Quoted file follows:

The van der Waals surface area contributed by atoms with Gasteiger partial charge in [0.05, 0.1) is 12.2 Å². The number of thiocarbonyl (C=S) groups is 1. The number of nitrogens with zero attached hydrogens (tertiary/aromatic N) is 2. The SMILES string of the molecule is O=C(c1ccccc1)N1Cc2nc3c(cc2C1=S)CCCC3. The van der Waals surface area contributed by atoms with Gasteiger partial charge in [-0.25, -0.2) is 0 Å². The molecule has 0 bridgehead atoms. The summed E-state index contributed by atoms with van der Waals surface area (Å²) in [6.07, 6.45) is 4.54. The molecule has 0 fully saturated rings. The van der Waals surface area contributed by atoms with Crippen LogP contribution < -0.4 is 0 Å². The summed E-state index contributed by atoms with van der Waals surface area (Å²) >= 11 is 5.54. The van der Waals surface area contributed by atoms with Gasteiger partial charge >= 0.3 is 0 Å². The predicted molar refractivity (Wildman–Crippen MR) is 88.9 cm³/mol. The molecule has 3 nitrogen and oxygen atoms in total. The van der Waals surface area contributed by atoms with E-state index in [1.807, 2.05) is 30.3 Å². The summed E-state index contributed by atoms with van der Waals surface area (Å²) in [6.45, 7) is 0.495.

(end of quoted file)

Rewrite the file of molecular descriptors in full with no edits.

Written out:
The van der Waals surface area contributed by atoms with Gasteiger partial charge in [0.05, 0.1) is 12.2 Å². The number of thiocarbonyl (C=S) groups is 1. The number of nitrogens with zero attached hydrogens (tertiary/aromatic N) is 2. The SMILES string of the molecule is O=C(c1ccccc1)N1Cc2nc3c(cc2C1=S)CCCC3. The van der Waals surface area contributed by atoms with Gasteiger partial charge in [-0.25, -0.2) is 0 Å². The molecule has 0 bridgehead atoms. The summed E-state index contributed by atoms with van der Waals surface area (Å²) in [6.07, 6.45) is 4.54. The molecule has 0 fully saturated rings. The van der Waals surface area contributed by atoms with Crippen LogP contribution < -0.4 is 0 Å². The summed E-state index contributed by atoms with van der Waals surface area (Å²) >= 11 is 5.54. The van der Waals surface area contributed by atoms with Gasteiger partial charge >= 0.3 is 0 Å². The predicted molar refractivity (Wildman–Crippen MR) is 88.9 cm³/mol. The molecule has 3 nitrogen and oxygen atoms in total. The van der Waals surface area contributed by atoms with E-state index in [1.807, 2.05) is 30.3 Å². The summed E-state index contributed by atoms with van der Waals surface area (Å²) in [6.45, 7) is 0.495.